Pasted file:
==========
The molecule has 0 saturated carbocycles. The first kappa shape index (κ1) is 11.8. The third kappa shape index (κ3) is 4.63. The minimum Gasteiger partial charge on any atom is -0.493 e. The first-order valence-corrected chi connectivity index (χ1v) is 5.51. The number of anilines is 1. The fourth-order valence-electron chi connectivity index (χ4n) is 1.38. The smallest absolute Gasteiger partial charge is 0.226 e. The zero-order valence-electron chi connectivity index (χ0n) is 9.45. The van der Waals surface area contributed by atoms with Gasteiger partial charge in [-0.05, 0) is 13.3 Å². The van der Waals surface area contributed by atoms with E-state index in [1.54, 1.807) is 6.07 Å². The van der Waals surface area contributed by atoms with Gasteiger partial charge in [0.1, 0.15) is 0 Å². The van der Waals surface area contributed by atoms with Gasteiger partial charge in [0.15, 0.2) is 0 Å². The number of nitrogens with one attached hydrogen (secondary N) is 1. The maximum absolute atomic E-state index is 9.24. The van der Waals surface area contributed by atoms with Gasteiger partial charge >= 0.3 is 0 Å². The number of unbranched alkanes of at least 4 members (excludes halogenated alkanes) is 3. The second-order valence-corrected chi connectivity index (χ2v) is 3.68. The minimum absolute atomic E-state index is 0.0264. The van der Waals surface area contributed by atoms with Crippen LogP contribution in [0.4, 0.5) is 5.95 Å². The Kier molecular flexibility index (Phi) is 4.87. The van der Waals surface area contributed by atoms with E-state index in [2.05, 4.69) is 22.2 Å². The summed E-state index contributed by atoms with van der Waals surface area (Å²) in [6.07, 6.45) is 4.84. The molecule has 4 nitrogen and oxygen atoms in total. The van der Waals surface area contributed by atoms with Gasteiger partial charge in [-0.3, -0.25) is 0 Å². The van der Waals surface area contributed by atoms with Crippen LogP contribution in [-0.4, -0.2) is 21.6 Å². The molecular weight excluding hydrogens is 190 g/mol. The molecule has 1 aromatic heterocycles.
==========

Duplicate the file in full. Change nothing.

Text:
The molecule has 0 saturated carbocycles. The first kappa shape index (κ1) is 11.8. The third kappa shape index (κ3) is 4.63. The minimum Gasteiger partial charge on any atom is -0.493 e. The first-order valence-corrected chi connectivity index (χ1v) is 5.51. The number of anilines is 1. The fourth-order valence-electron chi connectivity index (χ4n) is 1.38. The smallest absolute Gasteiger partial charge is 0.226 e. The zero-order valence-electron chi connectivity index (χ0n) is 9.45. The van der Waals surface area contributed by atoms with Gasteiger partial charge in [-0.05, 0) is 13.3 Å². The van der Waals surface area contributed by atoms with E-state index in [1.54, 1.807) is 6.07 Å². The van der Waals surface area contributed by atoms with Gasteiger partial charge in [0.1, 0.15) is 0 Å². The van der Waals surface area contributed by atoms with Gasteiger partial charge in [0.15, 0.2) is 0 Å². The number of nitrogens with one attached hydrogen (secondary N) is 1. The maximum absolute atomic E-state index is 9.24. The van der Waals surface area contributed by atoms with Gasteiger partial charge >= 0.3 is 0 Å². The number of unbranched alkanes of at least 4 members (excludes halogenated alkanes) is 3. The second-order valence-corrected chi connectivity index (χ2v) is 3.68. The minimum absolute atomic E-state index is 0.0264. The van der Waals surface area contributed by atoms with Crippen LogP contribution in [0.4, 0.5) is 5.95 Å². The Kier molecular flexibility index (Phi) is 4.87. The van der Waals surface area contributed by atoms with E-state index in [2.05, 4.69) is 22.2 Å². The summed E-state index contributed by atoms with van der Waals surface area (Å²) in [6.07, 6.45) is 4.84. The molecule has 4 nitrogen and oxygen atoms in total. The van der Waals surface area contributed by atoms with Gasteiger partial charge in [-0.3, -0.25) is 0 Å². The van der Waals surface area contributed by atoms with Crippen LogP contribution in [-0.4, -0.2) is 21.6 Å². The molecular weight excluding hydrogens is 190 g/mol. The molecule has 1 aromatic heterocycles.